|Publication number||US4354388 A|
|Application number||US 06/160,330|
|Publication date||Oct 19, 1982|
|Filing date||Jun 17, 1980|
|Priority date||Jun 28, 1979|
|Also published as||DE2926173A1, EP0021196A1, EP0021196B1|
|Publication number||06160330, 160330, US 4354388 A, US 4354388A, US-A-4354388, US4354388 A, US4354388A|
|Inventors||Heinrich Diepers, Joachim Niewisch|
|Original Assignee||Siemens Aktiengesellschaft|
|Export Citation||BiBTeX, EndNote, RefMan|
|Patent Citations (3), Referenced by (23), Classifications (9)|
|External Links: USPTO, USPTO Assignment, Espacenet|
This invention relates to a method for nondestructive material testing with ultrasound pulses which are introduced into the work piece under test and are reflected by a fault, the position of which is derived from the propagation time of the ultrasound pulses and the echo pulses.
In nondestructive material testing, methods which are based on the scattering or reflection of ultrasound waves in materials and which allow the detection and localization of changes in the structure, especially of faults are already known. Ultrasound is directionally coupled into the surface of the workpiece under test and is displaced on the surface along the workpiece under insonification conditions which remain constant. The echo scatter radiation from the workpiece is picked up and the amplitude of the successive echo pulses is made visible on a picture screen. During the spatial displacement, the amplitude changes of the echo pulses resulting from the different successive ultrasound pulses are recorded or stored. On the picture screen, the amplitude of the echo pulses can be made visible as a function of the lengthwise displacement of the ray bundle. In the arrangement for implementing the method, the transmitters for the ultrasound pulses can, at the same time, be used as receivers for the echo pulses. (German Offenlegungsschrift No. 2 600 720).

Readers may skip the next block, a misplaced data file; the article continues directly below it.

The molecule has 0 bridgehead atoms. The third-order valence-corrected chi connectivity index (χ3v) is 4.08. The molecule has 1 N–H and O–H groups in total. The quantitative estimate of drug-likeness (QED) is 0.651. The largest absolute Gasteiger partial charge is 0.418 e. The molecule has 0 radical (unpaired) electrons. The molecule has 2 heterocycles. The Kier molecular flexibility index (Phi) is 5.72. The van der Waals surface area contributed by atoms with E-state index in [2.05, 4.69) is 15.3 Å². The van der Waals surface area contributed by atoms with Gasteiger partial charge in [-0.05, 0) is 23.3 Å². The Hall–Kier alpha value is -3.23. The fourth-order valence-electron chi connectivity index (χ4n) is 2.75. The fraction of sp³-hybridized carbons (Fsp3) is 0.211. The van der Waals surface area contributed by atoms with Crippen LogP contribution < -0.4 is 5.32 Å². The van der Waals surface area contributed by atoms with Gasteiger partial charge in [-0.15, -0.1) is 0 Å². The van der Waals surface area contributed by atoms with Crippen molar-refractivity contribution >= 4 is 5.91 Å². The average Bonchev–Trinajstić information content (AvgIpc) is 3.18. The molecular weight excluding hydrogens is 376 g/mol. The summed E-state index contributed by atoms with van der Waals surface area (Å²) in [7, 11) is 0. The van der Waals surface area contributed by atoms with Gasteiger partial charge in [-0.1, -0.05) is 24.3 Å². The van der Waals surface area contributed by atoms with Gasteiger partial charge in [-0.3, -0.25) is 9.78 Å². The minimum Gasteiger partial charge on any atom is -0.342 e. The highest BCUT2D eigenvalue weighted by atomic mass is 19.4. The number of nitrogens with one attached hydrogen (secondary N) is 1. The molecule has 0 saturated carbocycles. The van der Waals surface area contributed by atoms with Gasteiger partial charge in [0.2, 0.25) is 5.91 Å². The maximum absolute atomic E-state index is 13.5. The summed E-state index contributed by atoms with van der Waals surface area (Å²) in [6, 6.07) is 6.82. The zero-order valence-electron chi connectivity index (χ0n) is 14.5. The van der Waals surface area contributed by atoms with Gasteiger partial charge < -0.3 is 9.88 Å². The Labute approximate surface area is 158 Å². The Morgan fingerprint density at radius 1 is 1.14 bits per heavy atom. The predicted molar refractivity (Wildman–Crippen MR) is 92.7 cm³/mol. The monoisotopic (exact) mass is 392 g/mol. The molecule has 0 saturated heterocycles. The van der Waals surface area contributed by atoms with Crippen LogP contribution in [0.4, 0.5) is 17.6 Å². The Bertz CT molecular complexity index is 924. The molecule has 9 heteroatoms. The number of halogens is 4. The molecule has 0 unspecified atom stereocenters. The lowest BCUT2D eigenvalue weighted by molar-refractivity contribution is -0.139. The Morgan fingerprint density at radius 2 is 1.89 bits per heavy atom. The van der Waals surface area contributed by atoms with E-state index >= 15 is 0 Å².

In another method for the continuous testing of solid bodies by means of ultrasound, the workpiece is immersed in a liquid coupling medium and the result of the test is likewise displayed by means of a cathode ray tube having brightness modulation. To take into consideration the influence of propagation paths of different lengths for the ultrasound pulses in a coupling medium on the one hand and in the workpiece on the other hand, the time interval between the emission of an ultrasound pulse and its arrival at a point of incidence of the body under test is determined by means of an echo signal assigned to this point of incidence (German Offenlegungsschrift No. 16 98 518). However, testing of relatively large work pieces requires a correspondingly large expenditure. To this disadvantage is added the fact that all liquid coupling media generally have a substantially lower acoustic impedance than the material under test.
The coupling becomes particularly difficult if numerous transducer elements are combined in a so-called array. Therefore, materials testing is limited to small arrays with, say, 20 oscillators. In a sector manner, focusing and sluing can be obtained by phase-shifted steering, so that a certain angular range can be scanned. However, even with the sector scanner it is only possible to generate a cross-sectional picture, i.e., a two-dimensional picture. Large arrays are impossible because of the coupling problems to predetermined curved surfaces.
It is now an object of the present invention to describe a method for nondestructive material testing with ultrasound which allows finding a fault and imaging it, in addition, three-dimensionally in a relatively large volume, approximately 0.5×0.5×0.5 m3, nearly independently of the surface structure and form. Finding and imaging the fault should be possible in a short time, preferably substantially less than one minute.
According to the present invention, this problem is solved in a method of the above-mentioned kind by feeding at least one ultrasound pulse to the fault location from the surface of the workpiece; picking up the echo pulse at three different points of the surface; converting the echo pulse into electronic echo signals; adding these echo signals, superimposed in phase according to their different propagation times, electronically and feeding the resulting sum to a memory via an electronic time window. The propagation time depends on the coordinates of the fault and the sound velocity in the material of the workpiece.